This double volume of the renowned international journal of anthropology and comparative aesthetics includes “Aesthetics’ non-recyclable ground” by Félix Duque; “Seeing through dead eyes” by Jonathan Hay; “The hidden aesthetic of red in the painted tombs of Oaxaca” by Diana Magaloni; “A consideration of the quatrefoil motif in Preclassic Mesoamerica” by Julia Guernsey; “Hunters, Sufis, soldiers, and minstrels” by Cynthia Becker; “Figures fidjiennes” by Marc Rochette; “A sacred landscape” by Rachel Kousser; “Military architecture as a political tool in the Renaissance” by Francesco Benelli; “The icon as performer and as performative utterance” by Marie Gasper-Hulvat; “Image and site” by Jas’ Elsner; “Untimely objects” by Ara H. Merjian; “Max Ernst in Arizona” by Samantha Kavky; “Form as revolt” by Sebastian Zeidler; “Embodiments and art beliefs” by Filippo Fimiani; “The theft of the goddess Amba Mata” by Deborah Stein; and contributions to “Lectures, Documents and Discussions” by Gottfried Semper, Spyros Papapetros, Erwin Panofsky, Megan R. Luke, Francesco Paolo Adorno, and Remo Guidieri.

Native Diasporas

... eds., Mesoamerican Voices: NativeLanguage Writingsfrom Colonial Mexico,Oaxaca,Yucatan, and Guatemala (Cambridge: Cambridge UniversityPress, 2005). 3.

Native Diasporas

Author: Gregory D. Smithers

Publisher: U of Nebraska Press

ISBN: 0803255306

Page: 592

View: 437

The arrival of European settlers in the Americas disrupted indigenous lifeways, and the effects of colonialism shattered Native communities. Forced migration and human trafficking created a diaspora of cultures, languages, and people. Gregory D. Smithers and Brooke N. Newman have gathered the work of leading scholars, including Bill Anthes, Duane Champagne, Daniel Cobb, Donald Fixico, and Joy Porter, among others, in examining an expansive range of Native peoples and the extent of their influences through reaggregation. These diverse and wide-ranging essays uncover indigenous understandings of self-identification, community, and culture through the speeches, cultural products, intimate relations, and political and legal practices of Native peoples. "Native Diasporas" explores how indigenous peoples forged a sense of identity and community amid the changes wrought by European colonialism in the Caribbean, the Pacific Islands, and the mainland Americas from the seventeenth through the twentieth century. Broad in scope and groundbreaking in the topics it explores, this volume presents fresh insights from scholars devoted to understanding Native American identity in meaningful and methodologically innovative ways.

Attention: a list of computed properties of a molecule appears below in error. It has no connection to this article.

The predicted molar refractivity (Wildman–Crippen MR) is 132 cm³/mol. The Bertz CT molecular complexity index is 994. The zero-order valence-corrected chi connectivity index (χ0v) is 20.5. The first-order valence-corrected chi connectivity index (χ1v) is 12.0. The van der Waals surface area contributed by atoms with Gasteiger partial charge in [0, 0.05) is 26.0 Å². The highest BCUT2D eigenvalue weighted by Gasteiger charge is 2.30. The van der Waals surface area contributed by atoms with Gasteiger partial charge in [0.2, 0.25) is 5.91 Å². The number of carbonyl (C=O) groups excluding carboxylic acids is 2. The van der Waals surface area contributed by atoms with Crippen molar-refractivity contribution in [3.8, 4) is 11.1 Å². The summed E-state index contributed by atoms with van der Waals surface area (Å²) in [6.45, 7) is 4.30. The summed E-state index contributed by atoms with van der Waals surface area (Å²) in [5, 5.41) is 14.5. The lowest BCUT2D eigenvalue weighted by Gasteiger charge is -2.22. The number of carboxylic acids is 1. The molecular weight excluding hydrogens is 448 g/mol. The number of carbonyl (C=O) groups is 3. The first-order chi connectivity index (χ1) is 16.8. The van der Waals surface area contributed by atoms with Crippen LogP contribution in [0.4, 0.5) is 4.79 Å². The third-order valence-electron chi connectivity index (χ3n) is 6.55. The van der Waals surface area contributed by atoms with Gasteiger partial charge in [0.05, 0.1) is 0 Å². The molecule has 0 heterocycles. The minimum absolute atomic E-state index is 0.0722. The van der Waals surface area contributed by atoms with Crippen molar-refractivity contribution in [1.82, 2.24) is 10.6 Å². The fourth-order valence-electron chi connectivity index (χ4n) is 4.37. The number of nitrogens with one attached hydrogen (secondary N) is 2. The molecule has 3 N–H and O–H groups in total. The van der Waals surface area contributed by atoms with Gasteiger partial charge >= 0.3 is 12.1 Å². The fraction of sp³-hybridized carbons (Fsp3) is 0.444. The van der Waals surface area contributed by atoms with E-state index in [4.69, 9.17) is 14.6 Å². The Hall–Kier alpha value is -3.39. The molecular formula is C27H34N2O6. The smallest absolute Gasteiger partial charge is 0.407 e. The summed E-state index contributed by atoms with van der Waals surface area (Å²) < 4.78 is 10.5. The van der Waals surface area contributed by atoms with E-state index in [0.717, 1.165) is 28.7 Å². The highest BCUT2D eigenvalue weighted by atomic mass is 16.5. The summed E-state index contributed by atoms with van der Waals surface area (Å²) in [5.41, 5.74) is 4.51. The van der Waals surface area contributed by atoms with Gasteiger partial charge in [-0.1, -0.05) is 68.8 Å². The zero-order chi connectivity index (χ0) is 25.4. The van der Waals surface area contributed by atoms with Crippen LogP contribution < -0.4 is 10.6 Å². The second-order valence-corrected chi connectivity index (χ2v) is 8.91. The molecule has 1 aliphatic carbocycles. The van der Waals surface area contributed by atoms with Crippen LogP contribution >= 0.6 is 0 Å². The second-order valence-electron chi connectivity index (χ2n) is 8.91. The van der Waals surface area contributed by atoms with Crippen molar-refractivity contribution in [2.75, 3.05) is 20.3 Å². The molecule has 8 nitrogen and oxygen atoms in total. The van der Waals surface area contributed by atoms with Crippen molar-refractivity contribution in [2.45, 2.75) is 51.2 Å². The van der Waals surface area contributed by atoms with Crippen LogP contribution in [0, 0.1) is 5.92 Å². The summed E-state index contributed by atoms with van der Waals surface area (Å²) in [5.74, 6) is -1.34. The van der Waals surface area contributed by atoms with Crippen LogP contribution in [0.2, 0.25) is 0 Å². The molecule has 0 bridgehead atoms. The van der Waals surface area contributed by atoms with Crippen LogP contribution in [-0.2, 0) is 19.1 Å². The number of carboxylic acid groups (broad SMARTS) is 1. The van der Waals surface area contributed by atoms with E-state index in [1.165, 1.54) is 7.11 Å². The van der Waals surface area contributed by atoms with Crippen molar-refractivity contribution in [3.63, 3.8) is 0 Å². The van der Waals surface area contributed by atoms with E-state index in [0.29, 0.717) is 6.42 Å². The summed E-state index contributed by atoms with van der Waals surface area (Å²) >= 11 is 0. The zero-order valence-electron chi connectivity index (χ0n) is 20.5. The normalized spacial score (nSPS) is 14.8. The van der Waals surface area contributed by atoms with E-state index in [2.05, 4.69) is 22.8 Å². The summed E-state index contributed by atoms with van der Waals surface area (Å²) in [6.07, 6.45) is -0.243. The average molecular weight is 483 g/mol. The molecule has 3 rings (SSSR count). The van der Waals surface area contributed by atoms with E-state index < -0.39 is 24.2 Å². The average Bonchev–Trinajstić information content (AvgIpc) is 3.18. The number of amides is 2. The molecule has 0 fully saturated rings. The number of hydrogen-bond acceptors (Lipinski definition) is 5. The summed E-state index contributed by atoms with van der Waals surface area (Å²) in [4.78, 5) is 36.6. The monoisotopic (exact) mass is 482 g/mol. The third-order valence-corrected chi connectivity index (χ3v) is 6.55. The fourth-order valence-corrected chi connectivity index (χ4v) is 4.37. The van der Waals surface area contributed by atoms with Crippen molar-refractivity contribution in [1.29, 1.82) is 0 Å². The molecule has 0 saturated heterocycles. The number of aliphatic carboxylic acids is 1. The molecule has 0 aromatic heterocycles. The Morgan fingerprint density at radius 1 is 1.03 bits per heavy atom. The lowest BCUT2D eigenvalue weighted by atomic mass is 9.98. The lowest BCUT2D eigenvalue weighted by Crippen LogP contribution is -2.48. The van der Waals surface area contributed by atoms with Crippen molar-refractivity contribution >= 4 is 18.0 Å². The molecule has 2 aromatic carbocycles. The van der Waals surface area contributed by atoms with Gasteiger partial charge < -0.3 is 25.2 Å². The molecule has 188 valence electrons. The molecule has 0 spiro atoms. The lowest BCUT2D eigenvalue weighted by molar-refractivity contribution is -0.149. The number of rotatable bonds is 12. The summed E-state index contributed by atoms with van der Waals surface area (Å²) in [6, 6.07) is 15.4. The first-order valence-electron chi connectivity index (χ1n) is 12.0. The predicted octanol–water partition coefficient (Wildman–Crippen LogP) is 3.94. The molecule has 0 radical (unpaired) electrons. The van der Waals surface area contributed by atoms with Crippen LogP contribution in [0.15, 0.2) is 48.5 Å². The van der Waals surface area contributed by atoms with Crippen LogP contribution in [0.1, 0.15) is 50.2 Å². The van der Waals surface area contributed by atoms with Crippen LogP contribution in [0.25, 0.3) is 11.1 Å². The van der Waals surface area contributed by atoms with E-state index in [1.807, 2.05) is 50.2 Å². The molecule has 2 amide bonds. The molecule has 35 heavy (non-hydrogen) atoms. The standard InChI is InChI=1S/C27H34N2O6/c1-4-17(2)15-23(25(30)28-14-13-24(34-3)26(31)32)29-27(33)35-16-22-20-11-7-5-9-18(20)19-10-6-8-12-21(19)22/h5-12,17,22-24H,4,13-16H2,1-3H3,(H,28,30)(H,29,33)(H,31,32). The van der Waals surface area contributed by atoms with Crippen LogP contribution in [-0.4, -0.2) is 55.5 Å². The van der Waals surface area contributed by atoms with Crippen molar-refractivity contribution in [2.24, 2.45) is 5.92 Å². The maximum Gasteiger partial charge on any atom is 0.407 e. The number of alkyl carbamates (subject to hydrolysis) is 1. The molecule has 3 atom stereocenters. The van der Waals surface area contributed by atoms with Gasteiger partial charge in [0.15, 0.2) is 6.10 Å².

The Teotihuacan Trinity

Mesoamerican Voices 115-22. BERLO, JANET C. 1983aConceptual Categories for the Study of Texts and Images in Mesoamerica. 1n Text and Image in Pre-Columbian ...

The Teotihuacan Trinity

Author: Annabeth Headrick

Publisher: University of Texas Press

ISBN: 0292749872

Page: 230

View: 581

Northeast of modern-day Mexico City stand the remnants of one of the world's largest preindustrial cities, Teotihuacan. Monumental in scale, Teotihuacan is organized along a three-mile-long thoroughfare, the Avenue of the Dead, that leads up to the massive Pyramid of the Moon. Lining the avenue are numerous plazas and temples, which indicate that the city once housed a large population that engaged in complex rituals and ceremonies. Although scholars have studied Teotihuacan for over a century, the precise nature of its religious and political life has remained unclear, in part because no one has yet deciphered the glyphs that may explain much about the city's organization and belief systems. In this groundbreaking book, Annabeth Headrick analyzes Teotihuacan's art and architecture, in the light of archaeological data and Mesoamerican ethnography, to propose a new model for the city's social and political organization. Challenging the view that Teotihuacan was a peaceful city in which disparate groups united in an ideology of solidarity, Headrick instead identifies three social groups that competed for political power—rulers, kin-based groups led by influential lineage heads, and military orders that each had their own animal insignia. Her findings provide the most complete evidence to date that Teotihuacan had powerful rulers who allied with the military to maintain their authority in the face of challenges by the lineage heads. Headrick's analysis also underscores the importance of warfare in Teotihuacan society and clarifies significant aspects of its ritual life, including shamanism and an annual tree-raising ceremony that commemorated the Mesoamerican creation story.

Made to Order

“The House of New Fire at Teotihuacan and Its Legacy in Mesoamerica.” In The Art of Urbanism, ... Mesoamerican Voices 3: 35–52. Gazzola, Julie. 2009.

Made to Order

Author: Cynthia Conides

Publisher: University of Oklahoma Press

ISBN: 0806162112

Page: 256

View: 670